The Skullcap: to Wear it or Not to Wear it?

by Dr. David Mandler

Following a spate of physical attacks on Jewish men wearing skullcaps in Marseilles, the head of the Jewish community, Avi Ammar, has suggested that Jewish men should stop donning skullcaps in public.

While I completely understand the sentiment, I cannot help but feel that this kind of response will only embolden those who seek to hurt Jews in France and all over the world. Nothing pleases Islamic fundamentalists more than seeing their violent actions against Jews and “Crusaders” bear fruit. Lone wolf attacks against Jews in France have occurred with increasing frequency in the past few years. These attacks were not exclusively directed against Jews who wore skullcaps in public. The hostage taking and eventual murder of four people in Paris at a kosher supermarket last January was a deliberate attack on Jews as well. Yet, nobody suggested that Jews stop frequenting kosher supermarkets in order to prevent future attacks on Jews.

In a society that feels solidarity with all its citizens, a groundswell of support for victims of terrorism or bigoted, racist persecution should be expected. There is ample historical precedence for this in Europe. While the story that King Christian X of Denmark vowed to wear the yellow star if the Nazis forced Danish Jews to don this most hated symbol of religious persecution is apparently a myth, it is true that Denmark went out of its way to protect and save its Jewish citizens from certain death at the hand of the German Nazis during World War II.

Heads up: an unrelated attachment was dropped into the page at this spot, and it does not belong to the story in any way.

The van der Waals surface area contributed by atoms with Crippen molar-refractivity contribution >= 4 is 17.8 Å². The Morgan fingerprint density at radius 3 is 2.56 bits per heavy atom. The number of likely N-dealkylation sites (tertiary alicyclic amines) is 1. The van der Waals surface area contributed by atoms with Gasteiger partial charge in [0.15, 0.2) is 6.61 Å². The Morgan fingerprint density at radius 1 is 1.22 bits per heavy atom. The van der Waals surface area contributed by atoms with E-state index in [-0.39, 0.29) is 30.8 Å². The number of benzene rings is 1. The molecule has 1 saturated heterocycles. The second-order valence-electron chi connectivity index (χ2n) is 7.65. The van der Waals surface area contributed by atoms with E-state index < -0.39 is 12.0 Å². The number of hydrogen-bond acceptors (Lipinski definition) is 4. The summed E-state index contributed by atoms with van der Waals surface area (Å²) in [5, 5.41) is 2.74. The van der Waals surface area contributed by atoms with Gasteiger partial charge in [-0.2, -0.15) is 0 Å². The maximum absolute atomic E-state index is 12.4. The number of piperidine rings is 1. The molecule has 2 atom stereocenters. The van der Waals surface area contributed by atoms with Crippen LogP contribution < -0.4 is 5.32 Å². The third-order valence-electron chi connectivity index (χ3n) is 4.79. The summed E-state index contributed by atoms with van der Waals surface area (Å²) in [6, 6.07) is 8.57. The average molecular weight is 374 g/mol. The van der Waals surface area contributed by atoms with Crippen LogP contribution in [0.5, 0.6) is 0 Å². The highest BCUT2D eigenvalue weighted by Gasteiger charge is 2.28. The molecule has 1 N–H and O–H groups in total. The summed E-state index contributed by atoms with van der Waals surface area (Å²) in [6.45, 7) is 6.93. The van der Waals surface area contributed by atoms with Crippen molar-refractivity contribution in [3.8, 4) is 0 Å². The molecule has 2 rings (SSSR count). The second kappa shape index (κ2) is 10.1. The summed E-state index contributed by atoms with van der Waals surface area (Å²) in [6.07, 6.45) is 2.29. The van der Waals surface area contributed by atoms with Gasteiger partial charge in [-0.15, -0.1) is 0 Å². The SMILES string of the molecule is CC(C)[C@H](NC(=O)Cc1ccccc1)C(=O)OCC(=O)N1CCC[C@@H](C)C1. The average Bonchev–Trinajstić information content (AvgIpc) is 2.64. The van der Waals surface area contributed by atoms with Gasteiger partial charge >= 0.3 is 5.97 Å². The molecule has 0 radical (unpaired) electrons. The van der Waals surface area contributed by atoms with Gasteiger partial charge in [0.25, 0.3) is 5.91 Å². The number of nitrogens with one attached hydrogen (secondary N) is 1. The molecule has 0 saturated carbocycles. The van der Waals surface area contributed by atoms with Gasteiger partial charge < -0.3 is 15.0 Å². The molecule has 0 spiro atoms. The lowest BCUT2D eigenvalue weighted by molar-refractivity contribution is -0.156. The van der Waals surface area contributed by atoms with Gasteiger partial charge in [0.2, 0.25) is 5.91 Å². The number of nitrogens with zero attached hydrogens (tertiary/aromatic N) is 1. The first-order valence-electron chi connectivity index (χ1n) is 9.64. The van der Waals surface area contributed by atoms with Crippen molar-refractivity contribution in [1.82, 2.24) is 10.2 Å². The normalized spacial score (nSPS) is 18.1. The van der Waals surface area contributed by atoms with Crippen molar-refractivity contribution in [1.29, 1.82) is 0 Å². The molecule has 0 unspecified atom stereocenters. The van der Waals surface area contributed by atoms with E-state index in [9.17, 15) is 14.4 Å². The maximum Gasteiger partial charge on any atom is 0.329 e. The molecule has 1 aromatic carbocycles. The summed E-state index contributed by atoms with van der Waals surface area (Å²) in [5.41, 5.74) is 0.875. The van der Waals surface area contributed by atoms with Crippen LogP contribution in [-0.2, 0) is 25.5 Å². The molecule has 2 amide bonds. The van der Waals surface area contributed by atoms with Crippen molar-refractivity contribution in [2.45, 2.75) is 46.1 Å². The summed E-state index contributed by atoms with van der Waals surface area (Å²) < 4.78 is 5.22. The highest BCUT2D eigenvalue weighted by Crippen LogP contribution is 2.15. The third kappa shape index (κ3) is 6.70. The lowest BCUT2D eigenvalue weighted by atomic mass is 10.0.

Far from discouraging Jews from wearing skullcaps, Jews who normally don’t wear them should begin to do so en masse as a result of these unprecedented attacks on freedom of expression in Europe. Moreover, a mass solidarity movement with victims of religious fanaticism should form with a clear message: we will not be cowed into submission. What an inspiring symbol of solidarity it would be for people of all religious backgrounds to wear the kippah, the skullcap for a day in Marseilles, all round France, and, perhaps, all over the world.

One thing is certain: abandoning a single religious principal or a way of life as a result of terrorist attacks will only lead to more attacks against Jews. Those who demonstrate fear instead of steadfast resistance in the face of such threats by these thugs can expect to be next after the Jews.